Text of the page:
Texting ban resurfaces in Missouri House

New legislation of four bills presented in to the Missouri House could potentially prohibit all drivers from using their cell phones to text while operating a vehicle. Currently, the practice is only illegal for drivers under the age of 21.

New legislation moving through the Missouri General Assembly could finally impose a universal ban on texting while driving.

Four bills presented in the House would prohibit all drivers from using their cell phones to text while operating a vehicle. Currently, the practice is only illegal for drivers under the age of 21.

House Bills 1290 and 1633 are sponsored by Republicans, and House Bills 1265 and 1674 were filed by Democrats. No similar legislation has been filed in the Missouri Senate.

An overwhelming majority of states — 48 and the District of Columbia — ban texting and driving, with 21 states completely prohibiting the use of hand-held devices.

Missouri State Highway Patrol Sgt. Jake Angle said driving always requires your full attention.

“Compound it with how many deer we see in Northwest Missouri, farm equipment and all of the other things going on on the road, and then people choose to pull out their phone and they’re driving down the road trying to look at their phone,” said Angle. “It’s just a recipe for disaster.”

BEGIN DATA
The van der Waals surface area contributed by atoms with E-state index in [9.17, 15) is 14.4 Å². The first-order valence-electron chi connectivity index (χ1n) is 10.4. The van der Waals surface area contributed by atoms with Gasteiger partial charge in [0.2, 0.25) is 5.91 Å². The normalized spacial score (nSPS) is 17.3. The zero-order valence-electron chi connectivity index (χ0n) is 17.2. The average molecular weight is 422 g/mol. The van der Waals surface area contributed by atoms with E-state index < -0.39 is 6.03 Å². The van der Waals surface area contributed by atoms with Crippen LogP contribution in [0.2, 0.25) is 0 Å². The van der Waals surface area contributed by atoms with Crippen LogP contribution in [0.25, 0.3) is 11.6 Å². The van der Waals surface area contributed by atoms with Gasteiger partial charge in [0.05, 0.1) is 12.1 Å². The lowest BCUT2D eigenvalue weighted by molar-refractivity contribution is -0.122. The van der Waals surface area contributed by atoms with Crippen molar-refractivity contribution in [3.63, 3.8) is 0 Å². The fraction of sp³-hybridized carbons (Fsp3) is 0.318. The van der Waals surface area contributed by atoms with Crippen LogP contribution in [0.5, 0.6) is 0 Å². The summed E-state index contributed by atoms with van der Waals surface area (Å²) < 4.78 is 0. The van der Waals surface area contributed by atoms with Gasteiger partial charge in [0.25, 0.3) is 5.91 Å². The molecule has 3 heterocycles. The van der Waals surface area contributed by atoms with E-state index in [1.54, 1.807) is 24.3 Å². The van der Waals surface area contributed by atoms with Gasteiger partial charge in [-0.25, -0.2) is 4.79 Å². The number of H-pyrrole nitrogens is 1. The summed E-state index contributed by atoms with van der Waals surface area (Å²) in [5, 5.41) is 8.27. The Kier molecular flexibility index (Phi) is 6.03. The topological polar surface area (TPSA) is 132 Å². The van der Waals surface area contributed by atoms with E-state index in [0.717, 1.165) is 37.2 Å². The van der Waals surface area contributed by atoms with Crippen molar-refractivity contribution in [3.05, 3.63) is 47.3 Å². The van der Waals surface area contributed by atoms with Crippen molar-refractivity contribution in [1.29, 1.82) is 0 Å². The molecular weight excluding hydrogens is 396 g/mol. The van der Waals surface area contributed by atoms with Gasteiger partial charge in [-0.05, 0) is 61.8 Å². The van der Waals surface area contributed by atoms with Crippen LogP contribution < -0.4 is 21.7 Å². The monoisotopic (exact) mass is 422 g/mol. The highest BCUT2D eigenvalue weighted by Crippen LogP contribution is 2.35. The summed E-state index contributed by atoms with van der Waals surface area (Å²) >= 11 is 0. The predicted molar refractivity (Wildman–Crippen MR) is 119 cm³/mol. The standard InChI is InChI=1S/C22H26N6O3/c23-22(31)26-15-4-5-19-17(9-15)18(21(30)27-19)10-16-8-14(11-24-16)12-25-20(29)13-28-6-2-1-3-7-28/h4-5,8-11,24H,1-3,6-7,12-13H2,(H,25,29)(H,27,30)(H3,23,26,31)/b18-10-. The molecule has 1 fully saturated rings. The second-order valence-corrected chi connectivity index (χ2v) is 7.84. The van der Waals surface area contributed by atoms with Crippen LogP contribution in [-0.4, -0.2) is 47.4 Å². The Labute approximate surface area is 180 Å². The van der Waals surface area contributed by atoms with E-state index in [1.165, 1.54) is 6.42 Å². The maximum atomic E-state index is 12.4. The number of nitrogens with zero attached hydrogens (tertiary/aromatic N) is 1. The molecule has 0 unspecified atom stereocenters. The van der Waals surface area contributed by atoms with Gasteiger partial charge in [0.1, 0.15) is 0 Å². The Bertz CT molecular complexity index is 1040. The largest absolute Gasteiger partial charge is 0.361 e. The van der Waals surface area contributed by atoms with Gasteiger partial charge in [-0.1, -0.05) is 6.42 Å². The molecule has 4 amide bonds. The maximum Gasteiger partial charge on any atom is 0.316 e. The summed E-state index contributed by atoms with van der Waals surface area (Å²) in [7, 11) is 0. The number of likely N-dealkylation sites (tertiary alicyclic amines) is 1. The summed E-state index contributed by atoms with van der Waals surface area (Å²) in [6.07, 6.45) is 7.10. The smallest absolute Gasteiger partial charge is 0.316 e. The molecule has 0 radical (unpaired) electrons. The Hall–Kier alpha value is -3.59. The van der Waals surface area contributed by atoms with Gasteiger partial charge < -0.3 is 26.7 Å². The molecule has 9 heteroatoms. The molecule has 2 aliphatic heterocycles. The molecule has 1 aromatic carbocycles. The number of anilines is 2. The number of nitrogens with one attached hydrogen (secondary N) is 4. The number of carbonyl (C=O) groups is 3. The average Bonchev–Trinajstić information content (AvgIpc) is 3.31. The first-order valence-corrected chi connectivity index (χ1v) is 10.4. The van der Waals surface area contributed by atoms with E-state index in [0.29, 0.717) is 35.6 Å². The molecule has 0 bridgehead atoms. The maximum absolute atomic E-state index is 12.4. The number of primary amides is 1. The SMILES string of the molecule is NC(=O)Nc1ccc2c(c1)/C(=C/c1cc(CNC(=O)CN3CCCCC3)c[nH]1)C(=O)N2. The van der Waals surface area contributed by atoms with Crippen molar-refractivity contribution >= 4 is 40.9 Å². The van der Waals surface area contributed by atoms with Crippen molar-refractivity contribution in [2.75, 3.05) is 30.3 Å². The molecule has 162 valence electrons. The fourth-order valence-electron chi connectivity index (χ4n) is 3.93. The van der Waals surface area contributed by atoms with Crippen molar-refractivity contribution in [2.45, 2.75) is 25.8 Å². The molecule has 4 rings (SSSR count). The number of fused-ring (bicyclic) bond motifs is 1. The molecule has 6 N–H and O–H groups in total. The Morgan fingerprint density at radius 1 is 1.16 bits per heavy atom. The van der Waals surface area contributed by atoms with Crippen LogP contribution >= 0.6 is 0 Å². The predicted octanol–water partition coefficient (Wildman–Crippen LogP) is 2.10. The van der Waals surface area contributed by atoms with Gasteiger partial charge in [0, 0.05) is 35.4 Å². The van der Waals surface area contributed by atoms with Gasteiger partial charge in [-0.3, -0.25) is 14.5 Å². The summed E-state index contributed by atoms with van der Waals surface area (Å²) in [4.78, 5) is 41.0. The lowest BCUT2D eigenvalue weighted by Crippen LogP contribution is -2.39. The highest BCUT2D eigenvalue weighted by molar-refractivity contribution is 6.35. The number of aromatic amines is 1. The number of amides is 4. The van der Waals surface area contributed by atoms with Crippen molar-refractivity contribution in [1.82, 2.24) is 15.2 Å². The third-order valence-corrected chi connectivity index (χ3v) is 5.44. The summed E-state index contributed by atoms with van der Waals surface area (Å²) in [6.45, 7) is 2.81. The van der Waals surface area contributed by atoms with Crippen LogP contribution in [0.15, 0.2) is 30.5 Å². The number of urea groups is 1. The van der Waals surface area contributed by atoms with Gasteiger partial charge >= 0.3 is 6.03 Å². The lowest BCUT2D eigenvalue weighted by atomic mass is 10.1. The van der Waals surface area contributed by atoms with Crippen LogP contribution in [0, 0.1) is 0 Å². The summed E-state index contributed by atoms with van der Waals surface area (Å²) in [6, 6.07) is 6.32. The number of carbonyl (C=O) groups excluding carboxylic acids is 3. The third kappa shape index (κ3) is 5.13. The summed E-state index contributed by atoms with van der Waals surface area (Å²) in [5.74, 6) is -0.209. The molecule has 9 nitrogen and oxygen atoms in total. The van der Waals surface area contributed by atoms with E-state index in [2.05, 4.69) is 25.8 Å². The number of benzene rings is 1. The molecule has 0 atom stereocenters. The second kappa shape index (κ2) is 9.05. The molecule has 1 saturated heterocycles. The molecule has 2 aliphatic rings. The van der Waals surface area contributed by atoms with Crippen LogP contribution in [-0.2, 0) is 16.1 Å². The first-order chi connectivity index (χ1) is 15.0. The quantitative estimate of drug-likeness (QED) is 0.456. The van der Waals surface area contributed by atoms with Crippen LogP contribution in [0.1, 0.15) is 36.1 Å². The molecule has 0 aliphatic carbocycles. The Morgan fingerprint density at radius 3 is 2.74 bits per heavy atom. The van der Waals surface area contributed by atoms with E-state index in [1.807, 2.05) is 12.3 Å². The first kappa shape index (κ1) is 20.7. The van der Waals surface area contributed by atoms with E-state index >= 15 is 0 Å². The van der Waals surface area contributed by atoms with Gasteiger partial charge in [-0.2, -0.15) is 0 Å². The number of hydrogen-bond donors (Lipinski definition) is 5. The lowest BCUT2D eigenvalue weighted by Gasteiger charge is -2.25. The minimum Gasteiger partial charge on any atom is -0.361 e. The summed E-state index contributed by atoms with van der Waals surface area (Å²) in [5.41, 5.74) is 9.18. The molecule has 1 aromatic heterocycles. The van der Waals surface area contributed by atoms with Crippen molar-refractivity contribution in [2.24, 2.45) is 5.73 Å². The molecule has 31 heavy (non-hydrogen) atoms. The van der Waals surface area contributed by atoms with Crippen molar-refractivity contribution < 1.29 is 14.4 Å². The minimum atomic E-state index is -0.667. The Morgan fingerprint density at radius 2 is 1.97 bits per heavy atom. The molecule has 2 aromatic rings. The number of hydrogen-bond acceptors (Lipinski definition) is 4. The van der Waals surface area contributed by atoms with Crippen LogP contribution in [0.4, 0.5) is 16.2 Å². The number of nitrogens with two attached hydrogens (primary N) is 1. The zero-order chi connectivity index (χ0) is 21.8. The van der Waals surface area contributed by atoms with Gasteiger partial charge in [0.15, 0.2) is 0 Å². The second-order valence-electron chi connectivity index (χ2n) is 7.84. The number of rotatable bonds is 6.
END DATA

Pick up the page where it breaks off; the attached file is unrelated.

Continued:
Angle said it takes the average motorist 4.6 seconds to read a text, which he equates to driving the length of a football field — at 55 miles per hour — without looking up at the road.

“We need people to take the time to put that phone away and get to where you’re going,” he said. “If it’s that important, pull off the road, but don’t try to do both at once because any time you’re trying to do two things at once, something suffers. Research shows it’s peoples driving that suffers and it’s a dangerous situation.”

Angle said it’s not always easy to determine if a driver involved in an accident was on a phone, but he has no doubt the advent of hand-held has lead to more wrecks.

“We know that distracted driving, especially due to cell phones, leads to a large amount of traffic crashes,” he said. “It’s a really big contributing factor when we start breaking down traffic crashes.”

Mark Zinn can be reached

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